It is known that many patients with primary hyperparathyroidism (PHP) do not exhibit hypercalcemia. However, PHP with normal serum calcium is also associated with complications(1), and patients with this condition would benefit from surgical treatment(1). A current challenge is the correct diagnosis of normocalcemic PHP(1, 2). This diagnosis is done based on the combination of elevated parathyroid hormone (PTH) and normal serum calcium, both total calcium corrected for albumin and ionic calcium, in more than one measurement, and after the exclusion of causes of secondary hyperparathyroidism (SHP)(1-6). There is consensus regarding the need to exclude the following causes of SHP: vitamin D deficiency, renal dysfunction, medications, hypercalciuria, and intestinal malabsorption(1, 3-6). None of the current consensus statements makes it clear how this last cause should be ruled out, whether only clinically or also by complementary investigation of asymptomatic patients, and even in the absence of associated vitamin D deficiency(1, 3-6).
Although SHP is a known complication of celiac disease (CD), there is no formal recommendation to investigate CD in patients with elevated PTH and normal blood calcium if they are asymptomatic, especially if they do not have hypovitaminosis D(1, 6). Even in patients with vitamin D deficiency, investigation for CD is only recommended if vitamin levels do not increase during replacement therapy(7).
A prospective study(2), in which calcium and PTH were measured in 676 adults (age ≥ 18 year) without a history of fracture, nephrolithiasis or symptoms of hypercalcemia, identified 222 individuals with elevated PTH and normal total and ionic calcium concentrations (confirmed in two measurements). Known causes of PTH elevation were identified in 216 patients, including: a) medications (diuretics, lithium, bisphosphonate, denosumab, recombinant PTH, corticosteroid); b) suspected or known malabsorption syndrome; c) 25-hydroxyvitamin D < 30 ng/dl; d) estimated glomerular filtration rate(eGFR) < 60 ml/min/1.73 m2; e) hypercalciuria; f) hyperphosphatemia. Six patients without an apparent cause for PTH elevation, none of them with gastrointestinal or suspicious symptoms of CD, had their anti-tissue transglutaminase (tTG) IgA and total IgA antibodies measured.
CD was diagnosed in a 30-year-old asymptomatic man without vitamin D deficiency, who had total calcium 9.2 mg/dl (ref.: 8.4-10.4), ionic calcium 4.8 mg/dl (ref.: 4.4-5.4), 25-hydroxyvitamin D 36 ng/dl, PTH 112 pg/ml (ref.: 12-65), total immunoglobulin class A (IgA) 42 mg/dl (ref: 70-400), and tTG IgA 22 U/ml (reagent > 10); human leukocyte antigen testing was positive for DQ2 alleles associated with CD, and a duodenal biopsy by endoscopy showed moderate villous atrophy and lymphocytosis, confirming CD diagnosis. The patient started a gluten-free diet that was strictly maintained. After six months, the patient had total calcium 9.5 mg/dl, ionic calcium 5.2 mg/dl, 25-hydroxyvitamin D 42 ng/dl, and PTH 48 pg/ml.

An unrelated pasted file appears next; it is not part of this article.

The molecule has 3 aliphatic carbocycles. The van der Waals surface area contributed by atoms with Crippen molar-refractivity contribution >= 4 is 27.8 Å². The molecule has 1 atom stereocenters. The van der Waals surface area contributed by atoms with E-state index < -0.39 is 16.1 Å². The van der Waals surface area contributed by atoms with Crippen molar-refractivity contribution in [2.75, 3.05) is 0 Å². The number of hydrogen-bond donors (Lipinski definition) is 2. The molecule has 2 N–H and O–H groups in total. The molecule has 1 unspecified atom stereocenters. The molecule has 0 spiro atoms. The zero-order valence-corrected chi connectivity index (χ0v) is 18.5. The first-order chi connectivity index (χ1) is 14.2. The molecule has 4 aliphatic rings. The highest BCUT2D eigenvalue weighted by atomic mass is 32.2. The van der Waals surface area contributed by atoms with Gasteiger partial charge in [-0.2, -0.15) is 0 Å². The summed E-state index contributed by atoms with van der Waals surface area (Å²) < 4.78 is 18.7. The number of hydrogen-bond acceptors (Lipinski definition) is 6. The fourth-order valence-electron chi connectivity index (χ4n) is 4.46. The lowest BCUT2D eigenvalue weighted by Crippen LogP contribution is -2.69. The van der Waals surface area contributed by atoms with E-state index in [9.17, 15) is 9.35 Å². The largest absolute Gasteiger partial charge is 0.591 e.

In most patients with elevated PTH and normal blood calcium, clinical history, assessment of renal function, vitamin D and phosphorus measurement, and calciuria define the cause of SHP. However, in the few cases in which this initial investigation is negative, even asymptomatic individuals should be tested for CD antibodies before the diagnosis of normocalcemic PHP is made.
DECLARATION OF INTEREST
The authors declare no conflict of interest.
COMPLIANCE WITH ETHICAL STANDARDS
The study was approved by the Research Ethics Committee of our institution.
1. Cusano NE, Cipriani C, Bilezikian JP. Management of normocalcemic primary hyperparathyroidism. Best Pract Res Clin Endocrinol Metab. 2018; 32: 837-45.
2. Rosário PW, Calsolari MR. Normocalcemic primary hyperparathyroidism in adults without a history of nephrolithiasis or fractures: a prospective study. Horm Metab Res. 2019; 51: 243-7.
3. Eastell R, Brandi ML, Costa AG, et al. Diagnosis of asymptomatic primary hyperparathyroidism: proceedings of the Fourth International Workshop. J Clin Endocrinol Metab. 2014; 99: 3570-9.
4. Wilhelm SM, Wang TS, Ruan DT, et al. The American Association of Endocrine Surgeons guidelines for definitive management of primary hyperparathyroidism. JAMA Surg. 2016; 151: 959-68.
5. Khan AA, Hanley DA, Rizzoli R, et al. Primary hyperparathyroidism: review and recommendations on evaluation, diagnosis, and management. A Canadian and international consensus. Osteoporos Int. 2017; 28: 1-19.
6. Fileihan GEH, Silverberg SJ. Primary hyperparathyroidism: diagnosis, differential diagnosis, and evaluation. UpToDate [Internet]. Available at: www.uptodate.com/contents/primary-hyperparathyroidism-diagnosisdifferential-diagnosis-and-evaluation.
7. Holick MF, Binkley NC, Bischoff-Ferrari HA, et al.; Endocrine Society. Evaluation, treatment, and prevention of vitamin D deficiency: an Endocrine Society clinical practice guideline. J Clin Endocrinol Metab. 2011; 96: 1911-30.